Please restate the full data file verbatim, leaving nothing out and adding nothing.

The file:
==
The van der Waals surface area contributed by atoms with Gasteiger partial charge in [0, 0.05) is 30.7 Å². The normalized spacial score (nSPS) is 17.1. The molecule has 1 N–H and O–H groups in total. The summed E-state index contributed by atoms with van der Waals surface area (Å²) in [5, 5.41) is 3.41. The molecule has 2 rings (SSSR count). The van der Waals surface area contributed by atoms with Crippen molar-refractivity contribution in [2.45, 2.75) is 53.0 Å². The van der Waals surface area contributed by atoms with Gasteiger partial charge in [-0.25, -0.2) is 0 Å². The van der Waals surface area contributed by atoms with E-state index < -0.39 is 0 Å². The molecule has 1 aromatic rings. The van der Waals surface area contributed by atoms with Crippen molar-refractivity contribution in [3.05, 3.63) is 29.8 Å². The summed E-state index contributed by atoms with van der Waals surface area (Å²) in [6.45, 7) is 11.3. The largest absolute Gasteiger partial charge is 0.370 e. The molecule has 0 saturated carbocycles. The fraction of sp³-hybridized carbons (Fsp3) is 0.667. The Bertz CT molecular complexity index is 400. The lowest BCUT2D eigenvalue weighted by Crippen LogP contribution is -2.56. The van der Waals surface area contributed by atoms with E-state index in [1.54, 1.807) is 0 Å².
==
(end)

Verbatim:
The van der Waals surface area contributed by atoms with Gasteiger partial charge in [0, 0.05) is 30.7 Å². The normalized spacial score (nSPS) is 17.1. The molecule has 1 N–H and O–H groups in total. The summed E-state index contributed by atoms with van der Waals surface area (Å²) in [5, 5.41) is 3.41. The molecule has 2 rings (SSSR count). The van der Waals surface area contributed by atoms with Crippen molar-refractivity contribution in [2.45, 2.75) is 53.0 Å². The van der Waals surface area contributed by atoms with Gasteiger partial charge in [-0.25, -0.2) is 0 Å². The van der Waals surface area contributed by atoms with E-state index < -0.39 is 0 Å². The molecule has 1 aromatic rings. The van der Waals surface area contributed by atoms with Crippen molar-refractivity contribution in [3.05, 3.63) is 29.8 Å². The summed E-state index contributed by atoms with van der Waals surface area (Å²) in [6.45, 7) is 11.3. The largest absolute Gasteiger partial charge is 0.370 e. The molecule has 0 saturated carbocycles. The fraction of sp³-hybridized carbons (Fsp3) is 0.667. The Bertz CT molecular complexity index is 400. The lowest BCUT2D eigenvalue weighted by Crippen LogP contribution is -2.56. The van der Waals surface area contributed by atoms with E-state index in [1.54, 1.807) is 0 Å².